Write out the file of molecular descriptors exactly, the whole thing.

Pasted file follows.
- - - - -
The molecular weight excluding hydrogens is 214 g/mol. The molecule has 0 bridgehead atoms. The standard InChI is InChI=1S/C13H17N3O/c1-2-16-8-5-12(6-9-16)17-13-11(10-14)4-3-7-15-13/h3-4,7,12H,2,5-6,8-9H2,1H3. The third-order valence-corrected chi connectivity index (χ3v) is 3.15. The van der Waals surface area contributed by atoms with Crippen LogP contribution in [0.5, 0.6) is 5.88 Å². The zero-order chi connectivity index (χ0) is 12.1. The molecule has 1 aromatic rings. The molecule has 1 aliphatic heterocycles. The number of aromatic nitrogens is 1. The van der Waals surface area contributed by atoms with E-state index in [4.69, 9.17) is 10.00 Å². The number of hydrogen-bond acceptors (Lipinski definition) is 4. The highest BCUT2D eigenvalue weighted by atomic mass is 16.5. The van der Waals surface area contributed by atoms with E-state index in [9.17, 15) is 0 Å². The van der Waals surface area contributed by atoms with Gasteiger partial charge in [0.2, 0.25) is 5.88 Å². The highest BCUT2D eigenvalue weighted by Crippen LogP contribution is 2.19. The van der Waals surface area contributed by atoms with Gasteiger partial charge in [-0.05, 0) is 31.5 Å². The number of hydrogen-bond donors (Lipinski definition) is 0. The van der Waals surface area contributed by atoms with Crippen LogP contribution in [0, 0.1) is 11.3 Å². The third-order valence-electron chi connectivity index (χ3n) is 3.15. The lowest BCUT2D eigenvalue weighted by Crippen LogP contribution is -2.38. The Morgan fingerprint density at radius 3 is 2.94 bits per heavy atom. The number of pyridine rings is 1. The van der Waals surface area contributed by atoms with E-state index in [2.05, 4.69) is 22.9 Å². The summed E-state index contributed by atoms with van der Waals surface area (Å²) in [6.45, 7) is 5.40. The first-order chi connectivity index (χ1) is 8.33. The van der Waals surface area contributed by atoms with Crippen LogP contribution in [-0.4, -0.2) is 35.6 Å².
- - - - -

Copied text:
The molecular weight excluding hydrogens is 214 g/mol. The molecule has 0 bridgehead atoms. The standard InChI is InChI=1S/C13H17N3O/c1-2-16-8-5-12(6-9-16)17-13-11(10-14)4-3-7-15-13/h3-4,7,12H,2,5-6,8-9H2,1H3. The third-order valence-corrected chi connectivity index (χ3v) is 3.15. The van der Waals surface area contributed by atoms with Crippen LogP contribution in [0.5, 0.6) is 5.88 Å². The zero-order chi connectivity index (χ0) is 12.1. The molecule has 1 aromatic rings. The molecule has 1 aliphatic heterocycles. The number of aromatic nitrogens is 1. The van der Waals surface area contributed by atoms with E-state index in [4.69, 9.17) is 10.00 Å². The number of hydrogen-bond acceptors (Lipinski definition) is 4. The highest BCUT2D eigenvalue weighted by atomic mass is 16.5. The van der Waals surface area contributed by atoms with E-state index in [9.17, 15) is 0 Å². The van der Waals surface area contributed by atoms with Gasteiger partial charge in [0.2, 0.25) is 5.88 Å². The highest BCUT2D eigenvalue weighted by Crippen LogP contribution is 2.19. The van der Waals surface area contributed by atoms with Gasteiger partial charge in [-0.05, 0) is 31.5 Å². The number of hydrogen-bond donors (Lipinski definition) is 0. The van der Waals surface area contributed by atoms with Crippen LogP contribution in [0, 0.1) is 11.3 Å². The third-order valence-electron chi connectivity index (χ3n) is 3.15. The lowest BCUT2D eigenvalue weighted by Crippen LogP contribution is -2.38. The Morgan fingerprint density at radius 3 is 2.94 bits per heavy atom. The number of pyridine rings is 1. The van der Waals surface area contributed by atoms with E-state index in [2.05, 4.69) is 22.9 Å². The summed E-state index contributed by atoms with van der Waals surface area (Å²) in [6.45, 7) is 5.40. The first-order chi connectivity index (χ1) is 8.33. The van der Waals surface area contributed by atoms with Crippen LogP contribution in [-0.4, -0.2) is 35.6 Å².